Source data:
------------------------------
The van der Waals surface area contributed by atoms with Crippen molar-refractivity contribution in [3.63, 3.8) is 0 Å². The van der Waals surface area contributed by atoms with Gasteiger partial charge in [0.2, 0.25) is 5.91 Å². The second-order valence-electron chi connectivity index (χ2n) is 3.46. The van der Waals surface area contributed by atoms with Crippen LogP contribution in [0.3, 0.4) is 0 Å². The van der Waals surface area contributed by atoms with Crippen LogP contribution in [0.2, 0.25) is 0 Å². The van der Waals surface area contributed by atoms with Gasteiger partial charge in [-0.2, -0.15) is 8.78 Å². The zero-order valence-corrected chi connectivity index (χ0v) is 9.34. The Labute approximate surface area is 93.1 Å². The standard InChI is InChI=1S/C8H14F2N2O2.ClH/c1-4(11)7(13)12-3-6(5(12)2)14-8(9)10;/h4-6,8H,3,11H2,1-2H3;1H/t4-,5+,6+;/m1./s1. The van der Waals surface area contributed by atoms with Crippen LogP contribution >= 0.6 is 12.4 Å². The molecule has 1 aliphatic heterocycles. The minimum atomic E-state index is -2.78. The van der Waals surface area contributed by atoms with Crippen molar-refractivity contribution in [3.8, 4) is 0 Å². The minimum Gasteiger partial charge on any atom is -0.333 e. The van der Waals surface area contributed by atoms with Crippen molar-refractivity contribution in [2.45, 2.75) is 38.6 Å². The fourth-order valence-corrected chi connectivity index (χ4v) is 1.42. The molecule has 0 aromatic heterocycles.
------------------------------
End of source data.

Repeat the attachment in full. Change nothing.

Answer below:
The van der Waals surface area contributed by atoms with Crippen molar-refractivity contribution in [3.63, 3.8) is 0 Å². The van der Waals surface area contributed by atoms with Gasteiger partial charge in [0.2, 0.25) is 5.91 Å². The second-order valence-electron chi connectivity index (χ2n) is 3.46. The van der Waals surface area contributed by atoms with Crippen LogP contribution in [0.3, 0.4) is 0 Å². The van der Waals surface area contributed by atoms with Crippen LogP contribution in [0.2, 0.25) is 0 Å². The van der Waals surface area contributed by atoms with Gasteiger partial charge in [-0.2, -0.15) is 8.78 Å². The zero-order valence-corrected chi connectivity index (χ0v) is 9.34. The Labute approximate surface area is 93.1 Å². The standard InChI is InChI=1S/C8H14F2N2O2.ClH/c1-4(11)7(13)12-3-6(5(12)2)14-8(9)10;/h4-6,8H,3,11H2,1-2H3;1H/t4-,5+,6+;/m1./s1. The van der Waals surface area contributed by atoms with Crippen LogP contribution >= 0.6 is 12.4 Å². The molecule has 1 aliphatic heterocycles. The minimum atomic E-state index is -2.78. The van der Waals surface area contributed by atoms with Crippen molar-refractivity contribution in [3.8, 4) is 0 Å². The minimum Gasteiger partial charge on any atom is -0.333 e. The van der Waals surface area contributed by atoms with Crippen molar-refractivity contribution in [2.45, 2.75) is 38.6 Å². The fourth-order valence-corrected chi connectivity index (χ4v) is 1.42. The molecule has 0 aromatic heterocycles.